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Slavery and the Neave Family

Sheffield Neave (1799–1868) English merchant and Governor of the Bank of England from 1857 to 1859.

            Son of slave owner Sir Thomas Neave

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The slave trade was abolished in 1807 across the British Empire, but the ownership of slaves was not finally abolished until 1833. The British government paid £20m in compensation to the former owners of slaves, a vast sum of borrowed money at the time that was only finally repaid in 2015


Compensation claims submitted by the Neave family to the Slavery Compensation Commission included contested claims because slaves were also a ‘financial instrument’ underpinning annuities and mortgages. For example, slave-ownership was normal for wealthy families like the Neaves.

On the 19/6/20 following a worldwide awakening of the way slavery had underpinned the wealth of a very large number of the British aristocracy the Bank of England decided to remove eleven portraits of its former governors who had benefitted from the slave trade. Sheffield Neave, above, was one of those whose portrait was removed.

Neave Slave Figures and compensation

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Following several slave uprisings the government felt it wasn’t worth protecting slavery in the Caribbean for families like the Neaves. The expense of keeping the Royal Navy and army in readiness was a drain on the naval budget, a situation that they were sure would worsen over time. Therefore the British slave-owning class was bought off.

The abolition of slavery in 1833 wasn’t an act of generosity. It was the pragmatic recognition of the odiousness of slavery whilst ‘squaring the circle’ about the importance of slavery to the finances of many British people. That was the genius of the 1833 Act. The government bailed-out the slave-owners, avoided costly military campaigns in the Caribbean and took the moral high ground.


Addendum: from the parliamentary debate 1833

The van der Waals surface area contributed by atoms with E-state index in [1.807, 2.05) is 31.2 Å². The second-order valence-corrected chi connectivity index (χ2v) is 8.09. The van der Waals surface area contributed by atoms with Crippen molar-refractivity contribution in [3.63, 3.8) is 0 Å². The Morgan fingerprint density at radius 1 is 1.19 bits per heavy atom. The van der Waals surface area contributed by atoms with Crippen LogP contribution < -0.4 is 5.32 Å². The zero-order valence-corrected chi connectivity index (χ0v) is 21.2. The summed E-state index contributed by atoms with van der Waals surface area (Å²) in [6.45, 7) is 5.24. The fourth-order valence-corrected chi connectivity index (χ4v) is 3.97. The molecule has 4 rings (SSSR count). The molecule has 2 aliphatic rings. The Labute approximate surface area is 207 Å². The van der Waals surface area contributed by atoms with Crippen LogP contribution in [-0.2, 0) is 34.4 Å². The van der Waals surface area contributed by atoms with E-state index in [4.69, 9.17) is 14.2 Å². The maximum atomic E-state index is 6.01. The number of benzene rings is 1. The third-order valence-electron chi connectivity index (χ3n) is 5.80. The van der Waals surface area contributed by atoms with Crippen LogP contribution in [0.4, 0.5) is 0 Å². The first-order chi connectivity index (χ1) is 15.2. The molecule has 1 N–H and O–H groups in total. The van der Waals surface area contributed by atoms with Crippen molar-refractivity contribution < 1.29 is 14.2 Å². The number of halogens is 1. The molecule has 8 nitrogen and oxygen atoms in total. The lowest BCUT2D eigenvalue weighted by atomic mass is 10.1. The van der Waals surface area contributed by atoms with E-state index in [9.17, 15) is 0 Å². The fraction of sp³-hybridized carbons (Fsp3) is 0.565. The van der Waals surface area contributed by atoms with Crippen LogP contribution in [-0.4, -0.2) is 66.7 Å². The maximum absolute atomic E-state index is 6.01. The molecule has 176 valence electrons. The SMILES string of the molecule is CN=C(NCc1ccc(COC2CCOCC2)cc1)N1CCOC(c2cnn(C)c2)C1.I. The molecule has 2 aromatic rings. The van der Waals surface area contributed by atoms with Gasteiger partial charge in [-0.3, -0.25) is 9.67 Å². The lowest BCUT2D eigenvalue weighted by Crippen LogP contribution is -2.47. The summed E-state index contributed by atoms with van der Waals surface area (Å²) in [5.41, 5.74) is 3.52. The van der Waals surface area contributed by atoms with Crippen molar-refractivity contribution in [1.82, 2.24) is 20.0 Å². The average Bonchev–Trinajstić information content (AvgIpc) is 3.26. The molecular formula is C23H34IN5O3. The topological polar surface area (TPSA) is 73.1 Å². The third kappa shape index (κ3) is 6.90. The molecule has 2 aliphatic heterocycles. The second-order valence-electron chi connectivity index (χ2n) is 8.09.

“They were beings of the same flesh, bone, and muscle as ourselves—they were imbued with the same immortal spirit—they were rendered heirs, by the same blood, to the same glorious eternity as we—and was it to become in these days a question and a doubt whether they were entitled to the first birthright of mankind—freedom? He would put a case: suppose that the hon. member for Lancaster who had so ably and eloquently defended the cause of the West Indians, was taken prisoner on his way out to the West Indies, by a corsair, and sold for a slave, should he remonstrate and say he had primitive as well as rational rights which interdicted his being considered as a slave, he would doubtless be told there was a law in that country making him a slave, and thirty-nine lashes would be his least reward for talking reason to his master.” Mr O’Connell Col. 316 HC Deb 3rd June 1833 Ministerial Plan for the Abolition of Slavery 1833




This £20 million is subject to lurid inflation calculations which range from £1 billion ( to David Olusoga’s £16 billion (Guardian 12th July 2015). These calculations serve little purpose and are ‘tabloid’ headline grabbers.


UCL Legacies of British Slave-ownership A superb on-line database


Admiral Fleming HC Debate 3rd June 1833 c. 326 see also North East Story: Scotland, Africa and Slavery in the Caribbean


Parliamentary Papers 1836

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